MemoDb 0.1.0 alpha released!

February 11, 2011 Leave a comment

The first release of MemoDb is out!
It supports:

  • Inserts
  • Updates
  • Delete
  • Insert references and collections by cascade
  • Delete collection children by cascade (aka cascade-all-delete-orphans)
  • EntityRef references
  • Id auto generation (With defaults for ints, long and guid)

You can download it from here.

To see other posts of MemoDb:

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MemoDb: Cascades and Collections support

February 10, 2011 Leave a comment

I’ve been implementing some new features and I think it’s ready for an alpha release. I’ll be uploading the files in codeplex.

To follow the MemoDb posts saga:

Now, MemoDb supports:

  • Delete
  • Collections
  • EntityRef (for LinqToSql support)
  • Cascade inserts
  • Cascade delete on collections children (aka all-delete-orphans)

Delete
Pretty simple, it let you delete objects:

using (var s = memo.CreateSession())
{
	var city= s.GetById<City>(1);
	s.Delete(city);
	s.Flush();
}

Cascade Inserts
You can configure MemoDb to insert new references by default:

var memo = new Memo(insertByCascadeByDefault: true)

Or you can specify the behaviour just for one relationship:

 var memo = new Memo()
           .Map<City>(c => c.CasacadeInsert(x => x.Country))
           .Map<Country>();

Cascade Delete Orphans
You can configure MemoDb to delete collections children by cascade when the parent object is deleted by default:

var memo = new Memo(deleteOrphansByCascadeByDefault: true)

Or you can specify the behaviour just for one collection:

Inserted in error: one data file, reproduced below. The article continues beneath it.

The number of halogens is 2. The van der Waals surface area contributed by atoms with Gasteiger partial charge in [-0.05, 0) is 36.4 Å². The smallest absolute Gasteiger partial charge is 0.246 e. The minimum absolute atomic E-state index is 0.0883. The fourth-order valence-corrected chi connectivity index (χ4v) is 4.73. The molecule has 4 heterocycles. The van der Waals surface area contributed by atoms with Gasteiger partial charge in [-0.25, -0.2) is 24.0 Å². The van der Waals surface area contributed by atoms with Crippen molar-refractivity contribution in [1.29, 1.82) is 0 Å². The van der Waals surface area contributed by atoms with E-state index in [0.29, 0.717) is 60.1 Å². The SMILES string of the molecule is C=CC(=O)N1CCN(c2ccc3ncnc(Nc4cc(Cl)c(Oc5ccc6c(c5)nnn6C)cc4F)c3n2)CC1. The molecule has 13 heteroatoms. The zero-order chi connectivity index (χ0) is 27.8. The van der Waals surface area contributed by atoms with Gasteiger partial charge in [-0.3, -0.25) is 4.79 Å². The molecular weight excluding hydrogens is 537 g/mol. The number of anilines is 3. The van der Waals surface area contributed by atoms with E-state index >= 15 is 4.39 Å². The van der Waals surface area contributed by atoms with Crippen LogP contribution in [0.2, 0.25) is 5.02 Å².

var memo = new Memo()
           .Map<City>()
           .Map<Country>(c => c.CasacadeDeleteOrphans(x => x.Cities));

MemoDb: Auto assign id support

February 4, 2011 Leave a comment

MemoDb is a in-memory-linq-database useful for mocking linq repositories in unit testing. You can track the previous posts:

Today I will talk about the generation of ids for new entities. As MemoDb stands for mocking real linq orms and, generally, the underlying databases auto assign the ids.

var memo = new Memo()
     .Map<MyEntity>(x=>x.Id(x => x.Id, autoAssign: true));

By now, MemoDb supports:

  • Int32: increments the last id.
  • Int64: increments the last id.
  • Guid: Generates a new Guid.

If you need another strategy or to map another id type, you can specify the strategy as a delegate:

var memo = new Memo()
     .Map<MyEntity>(x=>x.Id(x => x.Id, last => last + 10));

In the example above, the generation is made adding 10 to the last id assigned.
By default, MemoDb will assign the ids when the object is inserted. You can override this behavior by configuration:

var memo = new Memo(assignIdMode: AssignIdMode.OnFlush)
     .Map<MyEntity>();

MemoDb: Collections support

February 4, 2011 Leave a comment

MemoDb is a in-memory-linq-database useful for mocking linq repositories in unit testing.
Now it understand how to store collections. The strategy is pretty simple:

  • For class collections (Arraylist, List, Hashtable, etc.) it will construct one of those and add each item. It only works with classes that have a parameterless constructor.
  • For interfaces collections (IList, IList, IDictionary, etc.) it will construct an ArrayList, List, Hashtable or Dictionary according the interface.

You can download the last version from: http://memodb.codeplex.com/

Introduction to MemoDb

February 3, 2011 Leave a comment

I’m working on an internal framework on the company I work (it will be open source soon I expect to post a lot in the future about it) that needs the ability of mocking a repository with a memory database. Since this repository works with Linq, an implementation with a List inside was enough.
The time passed and we realize that it will be really usefull to have transactions in that repository (ok, not so usefull, but at least funny 🙂 ). So I started to work on MemoDb.